All of this is by way of saying that I require a person with a spiritual affinity for poultry—a turkey whisperer, if you will—to take charge of my gobbler’s final days. To comfort, to befriend, to lend courage, to instill pride; to explain, for lack of a better word, the purpose of his brief yet sun-dappled life. Oh, I hear your chortling, but consider this: If you believe your cat has a personality and your dog has a soul, then surely a turkey must have, at the very least, an attitude toward the universe. I simply want it to be the right one.

As part of his absolute commitment to the sacrament of a classic American Thanksgiving, my turkey will, once cooked in my Aga stove according to my top-secret recipe, wield the power vested in his crispy skin and succulent breast meat to lead my extended family on the path of righteousness. Uncle Carl, for instance: None of us knows what to do with him. But the turkey, through the simple gloriousness of his stuffed and roasted presence, will weave into Carl’s sodden consciousness an oaky, mellow baritone voice, perhaps the voice of a once-loved scoutmaster, and it will say, A single glass of the Pouilly-Fuissé, my friend, and then nothing but coffee, and Carl will listen.

And as we gather in the dining room with the muffled sounds of the Cowboys-Jets game drifting in from the den, our thoughts will turn not to steroids and shredded ligaments, and certainly not to glum analogies between the life of a fighting pit bull and that of a typical NFL player, but rather to crisp autumn evenings and impossibly green floodlit fields and fresh-faced virtuous cheerleaders and strong young men whose bodies express nothing but the pure joy of play. Those of a certain age will also think of the football-loving Kennedys at Hyannis Port, and of a resemblance, often noted but never mentioned, between their classy, ebullient family and ours.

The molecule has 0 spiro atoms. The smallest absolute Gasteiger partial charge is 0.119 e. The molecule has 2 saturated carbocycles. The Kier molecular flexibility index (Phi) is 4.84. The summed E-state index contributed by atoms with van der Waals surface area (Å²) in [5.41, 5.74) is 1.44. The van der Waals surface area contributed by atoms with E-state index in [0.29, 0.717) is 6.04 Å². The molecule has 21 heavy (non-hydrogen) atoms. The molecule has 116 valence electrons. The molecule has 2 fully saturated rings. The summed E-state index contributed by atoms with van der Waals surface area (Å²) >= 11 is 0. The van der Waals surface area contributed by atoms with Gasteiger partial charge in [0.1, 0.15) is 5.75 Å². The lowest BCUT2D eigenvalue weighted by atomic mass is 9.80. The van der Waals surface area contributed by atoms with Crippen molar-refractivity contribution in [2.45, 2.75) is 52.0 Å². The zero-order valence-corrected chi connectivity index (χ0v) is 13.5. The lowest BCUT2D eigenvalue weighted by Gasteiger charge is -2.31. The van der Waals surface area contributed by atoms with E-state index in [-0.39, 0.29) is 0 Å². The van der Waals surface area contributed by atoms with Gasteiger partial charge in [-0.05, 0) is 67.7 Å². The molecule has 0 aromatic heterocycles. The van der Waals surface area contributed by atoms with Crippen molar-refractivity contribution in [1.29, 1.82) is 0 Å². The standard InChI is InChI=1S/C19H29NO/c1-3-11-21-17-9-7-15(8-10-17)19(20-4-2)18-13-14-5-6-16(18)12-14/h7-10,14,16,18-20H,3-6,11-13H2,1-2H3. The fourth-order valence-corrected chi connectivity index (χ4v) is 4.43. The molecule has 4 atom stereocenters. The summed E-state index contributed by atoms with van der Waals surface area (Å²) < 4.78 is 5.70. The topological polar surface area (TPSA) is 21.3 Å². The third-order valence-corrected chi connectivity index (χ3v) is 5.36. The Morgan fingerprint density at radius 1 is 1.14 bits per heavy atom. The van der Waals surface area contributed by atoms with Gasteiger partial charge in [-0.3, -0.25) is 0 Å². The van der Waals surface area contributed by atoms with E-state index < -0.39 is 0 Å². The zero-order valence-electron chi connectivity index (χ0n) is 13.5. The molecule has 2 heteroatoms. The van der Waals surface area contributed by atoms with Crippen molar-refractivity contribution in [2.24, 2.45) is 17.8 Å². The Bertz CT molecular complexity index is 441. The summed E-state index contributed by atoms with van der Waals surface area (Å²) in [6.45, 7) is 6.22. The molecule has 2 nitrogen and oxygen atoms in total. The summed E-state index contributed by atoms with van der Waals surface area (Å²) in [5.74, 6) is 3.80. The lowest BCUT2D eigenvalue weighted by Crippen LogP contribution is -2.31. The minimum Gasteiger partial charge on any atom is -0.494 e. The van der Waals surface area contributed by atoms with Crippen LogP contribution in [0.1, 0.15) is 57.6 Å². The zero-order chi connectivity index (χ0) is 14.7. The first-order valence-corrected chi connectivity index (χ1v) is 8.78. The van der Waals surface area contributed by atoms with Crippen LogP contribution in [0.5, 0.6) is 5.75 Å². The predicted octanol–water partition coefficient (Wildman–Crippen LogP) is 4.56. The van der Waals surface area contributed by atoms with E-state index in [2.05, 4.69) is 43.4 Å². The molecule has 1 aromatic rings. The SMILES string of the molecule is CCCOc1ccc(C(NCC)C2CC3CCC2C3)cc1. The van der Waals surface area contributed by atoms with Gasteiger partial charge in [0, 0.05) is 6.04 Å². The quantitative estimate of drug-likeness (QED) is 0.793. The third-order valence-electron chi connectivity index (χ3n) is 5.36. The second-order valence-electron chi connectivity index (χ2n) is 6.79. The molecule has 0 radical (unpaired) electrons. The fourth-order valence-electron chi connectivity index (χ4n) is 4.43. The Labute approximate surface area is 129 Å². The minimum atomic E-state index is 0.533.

When we take our seats and our gazes fall upon the centerpiece—another sublime agglomeration of acorns, pinecones, faux cranberries, dwarf pumpkins, and Indian corn, all fused in place by Grandma Enid’s hot-glue gun—the images flitting through our minds will be of Squanto and the Plymouth Colony, not Wovoka and Wounded Knee. And when we fold our hands and bow our heads to pray, I will find the strength to overlook the fact that my children are using the posture of worship to covertly operate electronic devices: Priscilla sending a torrent of text messages to her creepy boyfriend, Miles slaughtering platoons of Vietcong on his Nintendo DS. Standing at the head of the table, I will close my eyes and let my spirit be borne aloft on the zephyrs, the holy visions, emanating from my perfect bird. Spacious skies! Alabaster cities! Patriot dreams! Majesties, purple and otherwise! As these unassailable ideals infuse my prayer, all of us at the table will understand how lucky we are to have been chosen to receive this feast, though it could be argued that only Priscilla really needs the calories.

I intend to purchase my turkey at Costco, by the way. Just because I have high standards and impeccable taste doesn’t mean I’m not a savvy shopper.

Now, about the yams….

Contributing editor Jeff Johnson wouldn’t know a free-range turkey if it pecked him in the giblets.